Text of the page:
What bait is best for crappie fishing?

As young fish, they primarily consume tiny zooplankton and small aquatic invertebrates like insect nymphs and small snails.

As they mature, their diet shifts towards larger prey like baitfish and tadpoles. Adult crappie are particularly fond of small baitfish like minnows, shiners, and small bluegills, along with aquatic invertebrates such as insect larvae, crayfish, and freshwater shrimp.

However, if I had to pick just one bait that crappie seem to favor, it would be fathead minnows.

These minnows are a primary food source for many species of small and medium-sized gamefish, including crappie, and no live bait seems to outperform them when it comes to crappie fishing.

What is the #1 crappie lake in the US?

The United States is home to many fantastic crappie fishing spots, but if you’re looking for the #1 crappie lake, many anglers would point you towards Grenada Lake in Mississippi.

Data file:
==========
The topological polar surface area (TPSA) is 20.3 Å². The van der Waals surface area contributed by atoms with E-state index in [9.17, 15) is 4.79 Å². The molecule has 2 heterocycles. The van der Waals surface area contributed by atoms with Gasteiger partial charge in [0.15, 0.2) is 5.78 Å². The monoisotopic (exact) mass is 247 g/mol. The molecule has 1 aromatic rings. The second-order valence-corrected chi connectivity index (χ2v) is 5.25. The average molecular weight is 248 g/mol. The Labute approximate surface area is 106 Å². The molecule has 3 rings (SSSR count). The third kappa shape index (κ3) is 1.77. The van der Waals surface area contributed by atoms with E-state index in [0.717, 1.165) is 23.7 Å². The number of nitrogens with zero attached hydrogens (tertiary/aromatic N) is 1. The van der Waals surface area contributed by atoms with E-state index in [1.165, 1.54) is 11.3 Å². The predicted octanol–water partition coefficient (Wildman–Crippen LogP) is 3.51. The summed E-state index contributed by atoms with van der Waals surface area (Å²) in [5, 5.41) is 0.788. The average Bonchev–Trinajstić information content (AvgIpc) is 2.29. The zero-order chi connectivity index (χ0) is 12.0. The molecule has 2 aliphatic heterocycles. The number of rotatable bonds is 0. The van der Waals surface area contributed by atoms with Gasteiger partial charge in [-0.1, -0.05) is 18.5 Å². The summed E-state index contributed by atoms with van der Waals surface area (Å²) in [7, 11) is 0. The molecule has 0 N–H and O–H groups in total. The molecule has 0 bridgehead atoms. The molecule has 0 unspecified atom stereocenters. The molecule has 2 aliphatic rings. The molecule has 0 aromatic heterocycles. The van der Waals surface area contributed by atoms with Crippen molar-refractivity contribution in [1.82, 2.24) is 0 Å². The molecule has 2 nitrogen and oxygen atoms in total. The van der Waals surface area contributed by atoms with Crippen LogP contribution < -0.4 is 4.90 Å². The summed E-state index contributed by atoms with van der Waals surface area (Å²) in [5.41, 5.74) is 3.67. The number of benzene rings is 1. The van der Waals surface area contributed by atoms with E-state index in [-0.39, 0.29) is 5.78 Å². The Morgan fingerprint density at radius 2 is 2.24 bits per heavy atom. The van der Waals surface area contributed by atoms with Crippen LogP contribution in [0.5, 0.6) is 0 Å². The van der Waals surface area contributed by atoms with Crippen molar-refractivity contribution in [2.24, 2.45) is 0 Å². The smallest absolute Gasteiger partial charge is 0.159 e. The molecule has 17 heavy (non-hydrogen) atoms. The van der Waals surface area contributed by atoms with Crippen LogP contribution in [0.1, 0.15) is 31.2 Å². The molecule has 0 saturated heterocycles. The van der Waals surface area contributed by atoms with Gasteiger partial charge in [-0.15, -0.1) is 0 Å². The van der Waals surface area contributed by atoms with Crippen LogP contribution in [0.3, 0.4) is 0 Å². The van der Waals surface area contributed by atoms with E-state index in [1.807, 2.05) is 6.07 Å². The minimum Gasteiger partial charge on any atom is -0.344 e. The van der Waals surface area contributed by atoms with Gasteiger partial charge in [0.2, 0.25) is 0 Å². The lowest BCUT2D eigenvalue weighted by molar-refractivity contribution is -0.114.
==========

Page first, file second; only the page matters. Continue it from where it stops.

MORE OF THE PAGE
Known as the “home of the 3-pound crappie,” Grenada Lake is famous for its large crappie population and has been the site of numerous fishing tournaments and records.

What do crappie eat the most?

Crappie are omnivorous and their diet can vary greatly depending on their age, the season, and the availability of food sources.

However, one thing that remains consistent is their preference for small baitfish.

As they mature and reach adulthood, crappie still consume insects and aquatic shrimp, tadpoles, and crayfish, but their diet evolves to feeding mostly on baitfish. They readily consume small bluegills, small yellow perch, small bass, along with shiners, suckers, small shad, and minnows. Fathead minnows, in particular, seem to be a favorite food source for crappie.

Related Posts

Hi, I’m Tim Mueller, a fisherman from Michigan. During all my life I loved fishing and everything that surround this activity. After many months of thinking about it, I’ve decided to create this website to provide the best advice for fishers all around the world.